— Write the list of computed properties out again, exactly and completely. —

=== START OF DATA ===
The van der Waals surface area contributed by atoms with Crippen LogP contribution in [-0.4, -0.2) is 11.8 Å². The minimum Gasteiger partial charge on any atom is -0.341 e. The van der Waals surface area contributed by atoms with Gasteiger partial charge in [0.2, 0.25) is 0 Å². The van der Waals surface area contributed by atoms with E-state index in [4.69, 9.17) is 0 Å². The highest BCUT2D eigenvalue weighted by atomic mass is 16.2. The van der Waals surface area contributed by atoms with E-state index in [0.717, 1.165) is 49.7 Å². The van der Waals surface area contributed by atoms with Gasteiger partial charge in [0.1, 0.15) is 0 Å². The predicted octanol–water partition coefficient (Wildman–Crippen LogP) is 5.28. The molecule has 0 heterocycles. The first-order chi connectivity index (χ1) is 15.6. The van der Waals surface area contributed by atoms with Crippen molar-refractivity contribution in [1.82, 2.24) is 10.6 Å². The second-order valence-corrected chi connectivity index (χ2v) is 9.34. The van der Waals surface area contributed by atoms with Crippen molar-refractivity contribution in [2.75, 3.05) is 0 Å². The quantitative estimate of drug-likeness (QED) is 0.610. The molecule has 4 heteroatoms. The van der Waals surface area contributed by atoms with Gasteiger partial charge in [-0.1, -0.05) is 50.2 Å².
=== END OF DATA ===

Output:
The van der Waals surface area contributed by atoms with Crippen LogP contribution in [-0.4, -0.2) is 11.8 Å². The minimum Gasteiger partial charge on any atom is -0.341 e. The van der Waals surface area contributed by atoms with Gasteiger partial charge in [0.2, 0.25) is 0 Å². The van der Waals surface area contributed by atoms with E-state index in [4.69, 9.17) is 0 Å². The highest BCUT2D eigenvalue weighted by atomic mass is 16.2. The van der Waals surface area contributed by atoms with E-state index in [0.717, 1.165) is 49.7 Å². The van der Waals surface area contributed by atoms with Gasteiger partial charge in [0.1, 0.15) is 0 Å². The predicted octanol–water partition coefficient (Wildman–Crippen LogP) is 5.28. The molecule has 0 heterocycles. The first-order chi connectivity index (χ1) is 15.6. The van der Waals surface area contributed by atoms with Crippen molar-refractivity contribution in [1.82, 2.24) is 10.6 Å². The second-order valence-corrected chi connectivity index (χ2v) is 9.34. The van der Waals surface area contributed by atoms with Crippen molar-refractivity contribution in [2.75, 3.05) is 0 Å². The quantitative estimate of drug-likeness (QED) is 0.610. The molecule has 4 heteroatoms. The van der Waals surface area contributed by atoms with Gasteiger partial charge in [-0.1, -0.05) is 50.2 Å².